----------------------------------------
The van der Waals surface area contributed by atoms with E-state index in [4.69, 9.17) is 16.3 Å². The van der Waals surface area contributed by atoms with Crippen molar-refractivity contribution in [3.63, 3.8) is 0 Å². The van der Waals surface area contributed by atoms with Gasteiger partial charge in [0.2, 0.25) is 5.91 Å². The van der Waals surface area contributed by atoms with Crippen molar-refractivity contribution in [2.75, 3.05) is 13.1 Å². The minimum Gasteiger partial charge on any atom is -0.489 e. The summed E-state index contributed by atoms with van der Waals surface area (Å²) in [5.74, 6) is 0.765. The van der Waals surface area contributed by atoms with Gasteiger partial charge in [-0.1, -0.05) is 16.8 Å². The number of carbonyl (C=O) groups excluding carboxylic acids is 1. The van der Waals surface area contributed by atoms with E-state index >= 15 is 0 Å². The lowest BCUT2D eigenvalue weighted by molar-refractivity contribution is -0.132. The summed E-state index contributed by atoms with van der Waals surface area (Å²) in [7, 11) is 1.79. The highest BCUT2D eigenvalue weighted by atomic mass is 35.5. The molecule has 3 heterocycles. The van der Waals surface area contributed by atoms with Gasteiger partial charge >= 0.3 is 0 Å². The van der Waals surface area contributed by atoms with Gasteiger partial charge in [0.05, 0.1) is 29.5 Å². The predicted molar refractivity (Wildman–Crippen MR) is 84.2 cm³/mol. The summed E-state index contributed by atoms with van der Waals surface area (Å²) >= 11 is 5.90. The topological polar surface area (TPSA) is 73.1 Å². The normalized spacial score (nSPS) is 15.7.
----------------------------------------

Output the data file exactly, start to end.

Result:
The van der Waals surface area contributed by atoms with E-state index in [4.69, 9.17) is 16.3 Å². The van der Waals surface area contributed by atoms with Crippen molar-refractivity contribution in [3.63, 3.8) is 0 Å². The van der Waals surface area contributed by atoms with Gasteiger partial charge in [0.2, 0.25) is 5.91 Å². The van der Waals surface area contributed by atoms with Crippen molar-refractivity contribution in [2.75, 3.05) is 13.1 Å². The minimum Gasteiger partial charge on any atom is -0.489 e. The summed E-state index contributed by atoms with van der Waals surface area (Å²) in [5.74, 6) is 0.765. The van der Waals surface area contributed by atoms with Gasteiger partial charge in [-0.1, -0.05) is 16.8 Å². The number of carbonyl (C=O) groups excluding carboxylic acids is 1. The van der Waals surface area contributed by atoms with E-state index >= 15 is 0 Å². The lowest BCUT2D eigenvalue weighted by molar-refractivity contribution is -0.132. The summed E-state index contributed by atoms with van der Waals surface area (Å²) in [7, 11) is 1.79. The highest BCUT2D eigenvalue weighted by atomic mass is 35.5. The molecule has 3 heterocycles. The van der Waals surface area contributed by atoms with Gasteiger partial charge >= 0.3 is 0 Å². The van der Waals surface area contributed by atoms with Gasteiger partial charge in [0.05, 0.1) is 29.5 Å². The predicted molar refractivity (Wildman–Crippen MR) is 84.2 cm³/mol. The summed E-state index contributed by atoms with van der Waals surface area (Å²) >= 11 is 5.90. The topological polar surface area (TPSA) is 73.1 Å². The normalized spacial score (nSPS) is 15.7.